This week I am thrilled to join the community in celebrating the reopening of the Columbus Museum of Art and the dedication of the new Margaret M. Walter Wing.
This really is a rebirth for the museum. This project has been 10 years in the making and it is not simply a series of renovations and a new wing. The museum has shifted their philosophy on how they operate and engage with the community. They are adapting to a new world in ways that are inspiring.
I have never thought of the museum as a closed or unwelcoming place, but I suppose they along with others have inherited a certain public perception as a rarified, reverent space. While there’s nothing wrong with feeling reverent when you look at glorious works of art, that perception can leave some feeling a little timid about walking through the door.
Our museum has shaken the dust off of all of those old stereotypes. From design to programming choices our museum has declared loudly and proudly that this space is a community space and the art contained within is for all to experience.
The shift in mindset for the museum is significant and important to the community as the museum continues to develop innovative programs and resources that invite the community to actively participate in the arts (not just passively walk through a series of rooms).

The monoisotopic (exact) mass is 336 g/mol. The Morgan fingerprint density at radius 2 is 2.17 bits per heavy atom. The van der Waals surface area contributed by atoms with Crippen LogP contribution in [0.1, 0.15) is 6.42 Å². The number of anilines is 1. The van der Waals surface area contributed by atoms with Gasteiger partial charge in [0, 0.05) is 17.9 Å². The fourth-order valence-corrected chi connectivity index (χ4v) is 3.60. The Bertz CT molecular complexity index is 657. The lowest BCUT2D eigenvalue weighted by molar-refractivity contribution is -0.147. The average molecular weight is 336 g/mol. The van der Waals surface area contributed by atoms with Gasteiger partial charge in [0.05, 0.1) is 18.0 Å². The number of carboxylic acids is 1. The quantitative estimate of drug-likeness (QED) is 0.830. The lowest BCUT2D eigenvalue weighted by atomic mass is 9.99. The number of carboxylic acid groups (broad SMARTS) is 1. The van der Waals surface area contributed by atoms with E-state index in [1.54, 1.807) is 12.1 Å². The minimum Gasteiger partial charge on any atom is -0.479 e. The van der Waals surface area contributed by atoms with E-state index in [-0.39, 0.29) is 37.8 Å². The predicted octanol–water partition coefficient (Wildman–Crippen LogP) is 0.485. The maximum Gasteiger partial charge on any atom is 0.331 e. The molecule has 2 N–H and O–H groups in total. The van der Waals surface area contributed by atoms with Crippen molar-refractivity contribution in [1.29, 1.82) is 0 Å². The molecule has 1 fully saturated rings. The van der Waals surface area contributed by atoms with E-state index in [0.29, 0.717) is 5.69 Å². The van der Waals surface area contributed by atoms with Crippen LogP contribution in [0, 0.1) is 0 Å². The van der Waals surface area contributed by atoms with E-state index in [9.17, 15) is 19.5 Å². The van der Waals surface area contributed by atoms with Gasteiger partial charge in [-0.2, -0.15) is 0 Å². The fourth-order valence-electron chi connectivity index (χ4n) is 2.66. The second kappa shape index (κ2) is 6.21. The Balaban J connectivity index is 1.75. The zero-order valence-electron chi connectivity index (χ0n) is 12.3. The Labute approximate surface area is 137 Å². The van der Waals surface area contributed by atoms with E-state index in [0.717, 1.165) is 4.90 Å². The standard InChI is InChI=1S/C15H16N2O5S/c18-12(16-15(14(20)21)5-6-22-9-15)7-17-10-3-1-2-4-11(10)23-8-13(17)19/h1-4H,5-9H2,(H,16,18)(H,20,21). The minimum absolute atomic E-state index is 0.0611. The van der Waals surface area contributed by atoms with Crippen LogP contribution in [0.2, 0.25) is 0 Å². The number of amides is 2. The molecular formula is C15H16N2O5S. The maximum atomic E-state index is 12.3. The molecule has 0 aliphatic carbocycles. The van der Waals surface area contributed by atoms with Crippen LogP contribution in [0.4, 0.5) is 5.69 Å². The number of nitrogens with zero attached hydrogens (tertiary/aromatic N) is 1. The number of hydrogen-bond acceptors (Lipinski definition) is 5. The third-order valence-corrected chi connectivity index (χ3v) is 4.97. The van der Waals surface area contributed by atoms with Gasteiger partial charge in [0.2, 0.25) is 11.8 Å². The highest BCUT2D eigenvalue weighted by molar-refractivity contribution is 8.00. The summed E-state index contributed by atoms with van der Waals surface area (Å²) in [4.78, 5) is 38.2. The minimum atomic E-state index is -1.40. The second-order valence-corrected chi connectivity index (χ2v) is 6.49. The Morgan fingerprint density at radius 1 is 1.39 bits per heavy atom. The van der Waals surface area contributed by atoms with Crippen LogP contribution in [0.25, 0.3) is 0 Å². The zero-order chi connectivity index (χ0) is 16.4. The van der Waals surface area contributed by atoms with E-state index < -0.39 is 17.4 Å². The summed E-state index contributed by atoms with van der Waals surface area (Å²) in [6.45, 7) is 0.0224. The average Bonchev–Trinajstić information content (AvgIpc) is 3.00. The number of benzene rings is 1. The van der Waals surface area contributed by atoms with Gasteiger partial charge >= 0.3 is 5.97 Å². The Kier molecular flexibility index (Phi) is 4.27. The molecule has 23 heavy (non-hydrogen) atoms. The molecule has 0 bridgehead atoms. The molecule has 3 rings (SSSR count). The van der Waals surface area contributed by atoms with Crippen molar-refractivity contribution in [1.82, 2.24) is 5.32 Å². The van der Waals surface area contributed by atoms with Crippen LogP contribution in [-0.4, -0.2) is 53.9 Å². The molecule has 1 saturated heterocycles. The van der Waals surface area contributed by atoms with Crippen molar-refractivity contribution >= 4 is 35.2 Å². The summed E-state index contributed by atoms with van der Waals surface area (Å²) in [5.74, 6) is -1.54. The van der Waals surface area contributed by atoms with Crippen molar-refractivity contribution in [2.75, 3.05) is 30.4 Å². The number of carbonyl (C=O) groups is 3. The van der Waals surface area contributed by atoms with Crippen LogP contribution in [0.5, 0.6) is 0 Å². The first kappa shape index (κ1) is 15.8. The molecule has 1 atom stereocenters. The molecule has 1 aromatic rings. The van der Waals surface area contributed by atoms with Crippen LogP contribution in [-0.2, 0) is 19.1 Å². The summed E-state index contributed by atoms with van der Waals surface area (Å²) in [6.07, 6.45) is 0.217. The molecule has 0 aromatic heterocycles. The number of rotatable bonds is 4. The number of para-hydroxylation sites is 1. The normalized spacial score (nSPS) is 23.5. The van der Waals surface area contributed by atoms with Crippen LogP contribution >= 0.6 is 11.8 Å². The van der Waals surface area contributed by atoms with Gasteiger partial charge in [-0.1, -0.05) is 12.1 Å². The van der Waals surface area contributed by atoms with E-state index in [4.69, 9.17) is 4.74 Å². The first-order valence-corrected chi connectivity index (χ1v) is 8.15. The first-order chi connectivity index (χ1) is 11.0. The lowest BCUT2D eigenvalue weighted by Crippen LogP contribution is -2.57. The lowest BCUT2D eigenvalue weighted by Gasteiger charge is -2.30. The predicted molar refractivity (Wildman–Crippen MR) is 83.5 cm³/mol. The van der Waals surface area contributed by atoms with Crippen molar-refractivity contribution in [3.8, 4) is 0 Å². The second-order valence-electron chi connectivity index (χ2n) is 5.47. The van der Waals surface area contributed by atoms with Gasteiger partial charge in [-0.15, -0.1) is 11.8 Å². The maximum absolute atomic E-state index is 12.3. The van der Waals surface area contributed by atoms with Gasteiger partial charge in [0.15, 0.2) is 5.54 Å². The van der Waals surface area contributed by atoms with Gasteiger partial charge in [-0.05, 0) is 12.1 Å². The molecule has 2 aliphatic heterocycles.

I am particularly eager to explore the new spaces because my friend Michael Bongiorno, principal at DesignGroup, designed a building that truly expresses the new philosophy of the museum while still paying homage to the original building’s design. The new wing feels open and allows anyone passing by to look in. It is modern, but includes details that nod to the past and to the surrounding neighborhood.
At a recent talk, Michael shared a lot of insight into the design decisions made throughout the expansion process, including certain locations within the design that, when you find them and stand in just the right spot, provide a unique perspective to the space. He described these views as a cinematic experience, where architectural elements provide intentional frames for certain vantage points. In some spots the old and new architecture play off of each other, while in others you can see how light and shadow are called out when framed by design elements, and others create panoramic views that immerse you in the environment beyond the walls where you are standing. Be sure to check the gift shop for a printed fold-out map to find all of these spots when you visit the museum. It’s like a design treasure hunt.
I would be remiss if I didn’t take a moment to point out what the museum’s renaissance means for the city. Many of the renovations at the Columbus Museum of Art have positioned it to compete for high-caliber traveling exhibitions—the kind that bring tourists from around the country, if not the world. This means tourism revenue, and of course it will further increase Columbus’ growing national reputation as an arts and culture city.
This is going to be a wonderful week of celebration with the museum and I hope everyone will be able to join in some (if not all) of their events—including the free grand community opening on Sunday, Oct. 25.
So hats off to Nannette Maciejunes and the entire Columbus Museum of Art team! I for one love the #newcma.
Top image: View of Columbus Museum of Art’s new Margaret M. Walter Wing with the Museum’s historic Richard M. and Elizabeth M. Ross Building. Photo credit: Brad Feinknopf
— Tom Katzenmeyer, Keep up with Tom’s adventures on Twitter: @tomkatzenmeyer